Background: It is estimated that the number of individuals living with dementia worldwide will increase from 50 million in 2017 to 152 million by 2050. Assistive technology has been recognized as a promising tool to improve the lives of persons living with memory loss and their caregivers. The use of assistive technology in dementia care is expanding, although it is most often intended to manage care and promote safety. There is a lack of assistive technology designed to aid persons with memory loss in participating in meaningful activities. The Social Support Aid (SSA) is a mobile phone-based app that employs facial recognition software. It was designed to assist persons with memory loss remember the names and relationships of the people they interact with to promote social engagement. Methods: Persons with memory loss were randomized to the SSA (n=20) or the usual care control group (n=28). Quantitative data were collected at three timepoints (baseline, 3 months, and 6 months). Participants in the intervention group participated in qualitative interviews following completion of their 6-month survey. Results: Participant eligibility, willingness to be randomized, and retention were not barriers to conducting a full-scale RCT; however, recruitment strategies should be addressed before doing so. Feasibility and utility scores indicated that participants felt neutral about the technology. Use of the SSA was not significantly associated with changes in quality of social interactions or quality of life measures over the 6 months of follow-up (P>.05). The qualitative analysis revealed three themes that described how and why the SSA worked or not: (1) outcomes, (2) reasons why it was or was not useful, and (3) recommendations. Conclusions: There is a need to develop effective assistive technology that improves the quality of life of persons with memory loss. Assistive technology that allows persons living with memory loss to maintain some level of autonomy should be a priority for future research. This study suggests reasons why the SSA facial recognition software did not appear to improve the quality of social interaction and quality of life of people with memory loss. Results also provide recommendations for future assistive technology development and evaluation.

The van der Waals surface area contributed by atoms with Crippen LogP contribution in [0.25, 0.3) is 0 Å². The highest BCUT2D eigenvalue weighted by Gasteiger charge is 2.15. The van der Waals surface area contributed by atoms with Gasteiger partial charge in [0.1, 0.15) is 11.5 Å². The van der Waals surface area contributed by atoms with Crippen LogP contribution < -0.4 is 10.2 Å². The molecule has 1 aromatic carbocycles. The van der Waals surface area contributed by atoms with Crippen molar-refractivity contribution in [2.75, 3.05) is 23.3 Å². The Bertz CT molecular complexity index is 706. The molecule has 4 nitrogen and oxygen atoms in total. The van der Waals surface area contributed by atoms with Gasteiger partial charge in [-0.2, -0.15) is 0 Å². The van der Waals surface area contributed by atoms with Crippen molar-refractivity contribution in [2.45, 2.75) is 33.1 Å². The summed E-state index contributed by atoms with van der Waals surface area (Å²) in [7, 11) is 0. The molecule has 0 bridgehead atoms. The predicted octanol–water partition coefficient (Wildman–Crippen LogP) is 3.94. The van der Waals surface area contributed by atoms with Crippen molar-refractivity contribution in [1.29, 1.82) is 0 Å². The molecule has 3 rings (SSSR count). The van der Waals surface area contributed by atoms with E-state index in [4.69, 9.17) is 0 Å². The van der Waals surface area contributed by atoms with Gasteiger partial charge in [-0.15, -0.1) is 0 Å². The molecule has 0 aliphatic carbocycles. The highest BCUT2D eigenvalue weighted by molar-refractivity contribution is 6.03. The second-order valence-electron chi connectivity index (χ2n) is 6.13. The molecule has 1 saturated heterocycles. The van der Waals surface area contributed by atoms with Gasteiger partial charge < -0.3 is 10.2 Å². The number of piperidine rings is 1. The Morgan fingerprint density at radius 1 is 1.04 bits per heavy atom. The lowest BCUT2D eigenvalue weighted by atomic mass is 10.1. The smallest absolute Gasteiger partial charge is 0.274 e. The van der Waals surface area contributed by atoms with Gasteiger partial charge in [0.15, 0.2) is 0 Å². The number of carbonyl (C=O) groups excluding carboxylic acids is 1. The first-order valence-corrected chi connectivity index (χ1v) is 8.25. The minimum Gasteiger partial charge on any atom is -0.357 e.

• Source: freepik; Copyright: freepik; URL:; License: Licensed by JMIR.